In UnixWorld of April 1990 (Vol. VII, No. 4, Pg. 85), Howard
      Baldwin writes:

         "Point-to-Point Protocol (PPP) has just been submitted to the
         CCITT from the Internet Engineering Task Force.  It specifies a
         standard for encapsulating Internet Protocol data and other
         network layer (level three on ISO's OSI Model) protocol
         information over point-to-point links; it also provides ways to
         test and configure lines and the upper level protocols on the
         OSI Model.  The only requirement is a provision of a duplex
         circuit either dedicated or switched, that can operate in
         either an asynchronous or synchronous mode, transparent to the
         data-linklayer frame.

         "According to Michael Ballard, director of network systems for
         Telebit, PPP is a direct improvement upon Serial Line Internet
         Protocol (SLIP), which had neither error correction nor a way
         to exchange network address."

   8.3. Does anyone know if there is a way to run a SLIP program on
        a IBM computer running SCO Xenix/Unix, with a multi-port
        serial board?

      SCO TCP/IP for Xenix supports SLIP.  It works.  However, be
      warned: SCO SLIP works *only* with SCO serial drivers, so it will
      *not* work with intelligent boards that come with their own
      drivers.  If you want lots of SLIP ports, you'll need lots of dumb
      ports, perhaps with a multi-dumb-port board.

      Here's the setup -- SunOS 3.5, with the 4.3BSD TCP, IP & SLIP
      distributions installed.  Slip is running between the "ttya" ports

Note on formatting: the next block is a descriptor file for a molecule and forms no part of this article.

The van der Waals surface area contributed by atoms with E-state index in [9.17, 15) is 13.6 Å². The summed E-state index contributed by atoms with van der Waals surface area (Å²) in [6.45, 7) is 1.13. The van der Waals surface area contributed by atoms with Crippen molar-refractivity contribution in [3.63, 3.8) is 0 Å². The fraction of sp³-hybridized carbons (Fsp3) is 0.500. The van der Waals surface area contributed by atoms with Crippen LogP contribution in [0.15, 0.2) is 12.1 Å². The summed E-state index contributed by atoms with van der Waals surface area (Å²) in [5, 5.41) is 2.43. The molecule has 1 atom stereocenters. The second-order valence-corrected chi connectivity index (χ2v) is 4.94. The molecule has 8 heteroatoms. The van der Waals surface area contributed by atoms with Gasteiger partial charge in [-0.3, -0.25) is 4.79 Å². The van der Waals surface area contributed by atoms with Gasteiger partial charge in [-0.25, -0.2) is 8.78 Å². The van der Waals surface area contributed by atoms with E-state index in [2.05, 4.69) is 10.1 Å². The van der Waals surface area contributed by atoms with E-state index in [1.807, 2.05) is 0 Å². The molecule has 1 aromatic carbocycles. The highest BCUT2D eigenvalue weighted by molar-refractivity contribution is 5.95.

of two Sun 3/60's.  "ping", "rlogin", etc., works fine, but a NFS
      mount results in "server not responding: RPC Timed Out".

      SunOS 3.5 turns the UDP checksum off, which is legal and works
      okay over interfaces such as ethernet which has link- level
      checksumming.  On the other hand, SLIP doesn't perform checksums
      thus running NFS over SLIP requires you to turn the UDP checksum
      on.  Otherwise, you'll experience erratic behavior such as the one
      described above.

         Save the older kernel and try,

            % adb -k -w /vmunix /dev/kmem udpcksum?w 1

         to patch up the kernel.

9. Questions About Routing

   9.1. Some postings mentioned "maximum entropy routing".  Could
        someone please provide a pointer to on-line or off-line
        references to this topic?

      Try NYU CSD Technical Report 371: "Some Comments on Highly Dynamic
      Network Routing," by Herbert J. Bernstein, May 1988.

10. Other Protocol and Standards Implementation Questions

   10.1. Does anyone recognize ethernet type "80F3"?  I don't see it
         in RFC 1010, but I am seeing it on our net.

      Ethernet type 0x80F3 is used by AppleTalk for address resolution.
      You must have Macs on your network which are directly connected to
      Ethernet.  These packets are used by the Mac (generally at
      startup) to determine a valid AppleTalk node number.

      Additional Information:

      RFC 1010 is obsolete.  Please consult RFC 1060 [11], the current
      "Assigned Numbers" (issued March 1990), which does list "80F3":

      Ethernet          Exp. Ethernet    Description          References
      -------------     -------------   -----------           ----------